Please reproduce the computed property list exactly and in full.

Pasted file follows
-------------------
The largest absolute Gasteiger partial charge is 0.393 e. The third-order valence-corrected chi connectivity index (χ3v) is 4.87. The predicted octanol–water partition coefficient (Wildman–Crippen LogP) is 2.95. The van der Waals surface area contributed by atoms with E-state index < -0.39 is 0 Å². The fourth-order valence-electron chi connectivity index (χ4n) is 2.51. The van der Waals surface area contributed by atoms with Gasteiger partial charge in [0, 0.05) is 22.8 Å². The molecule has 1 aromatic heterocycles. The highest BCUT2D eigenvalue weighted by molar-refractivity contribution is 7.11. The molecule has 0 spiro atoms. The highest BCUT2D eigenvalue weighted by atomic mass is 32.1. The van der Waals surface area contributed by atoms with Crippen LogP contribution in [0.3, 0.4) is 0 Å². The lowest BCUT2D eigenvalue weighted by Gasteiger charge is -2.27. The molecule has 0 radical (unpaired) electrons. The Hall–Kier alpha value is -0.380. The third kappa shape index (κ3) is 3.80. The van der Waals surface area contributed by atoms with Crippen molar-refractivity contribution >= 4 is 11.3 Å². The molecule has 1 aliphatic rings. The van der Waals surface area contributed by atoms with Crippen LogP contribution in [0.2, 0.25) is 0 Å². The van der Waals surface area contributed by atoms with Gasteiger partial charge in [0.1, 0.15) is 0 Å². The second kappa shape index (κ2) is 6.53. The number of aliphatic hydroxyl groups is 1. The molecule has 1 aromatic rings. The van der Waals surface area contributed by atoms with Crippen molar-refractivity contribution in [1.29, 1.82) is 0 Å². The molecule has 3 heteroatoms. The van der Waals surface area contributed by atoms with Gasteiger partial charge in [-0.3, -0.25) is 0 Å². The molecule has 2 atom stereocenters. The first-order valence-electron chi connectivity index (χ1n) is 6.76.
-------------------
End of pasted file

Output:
The largest absolute Gasteiger partial charge is 0.393 e. The third-order valence-corrected chi connectivity index (χ3v) is 4.87. The predicted octanol–water partition coefficient (Wildman–Crippen LogP) is 2.95. The van der Waals surface area contributed by atoms with E-state index < -0.39 is 0 Å². The fourth-order valence-electron chi connectivity index (χ4n) is 2.51. The van der Waals surface area contributed by atoms with Gasteiger partial charge in [0, 0.05) is 22.8 Å². The molecule has 1 aromatic heterocycles. The highest BCUT2D eigenvalue weighted by molar-refractivity contribution is 7.11. The molecule has 0 spiro atoms. The highest BCUT2D eigenvalue weighted by atomic mass is 32.1. The van der Waals surface area contributed by atoms with Crippen LogP contribution in [0.3, 0.4) is 0 Å². The lowest BCUT2D eigenvalue weighted by Gasteiger charge is -2.27. The molecule has 0 radical (unpaired) electrons. The Hall–Kier alpha value is -0.380. The third kappa shape index (κ3) is 3.80. The van der Waals surface area contributed by atoms with Crippen molar-refractivity contribution >= 4 is 11.3 Å². The molecule has 1 aliphatic rings. The van der Waals surface area contributed by atoms with Crippen LogP contribution in [0.2, 0.25) is 0 Å². The van der Waals surface area contributed by atoms with Gasteiger partial charge in [0.1, 0.15) is 0 Å². The second kappa shape index (κ2) is 6.53. The number of aliphatic hydroxyl groups is 1. The molecule has 1 aromatic rings. The van der Waals surface area contributed by atoms with Crippen molar-refractivity contribution in [1.29, 1.82) is 0 Å². The molecule has 3 heteroatoms. The van der Waals surface area contributed by atoms with Gasteiger partial charge in [-0.3, -0.25) is 0 Å². The molecule has 2 atom stereocenters. The first-order valence-electron chi connectivity index (χ1n) is 6.76.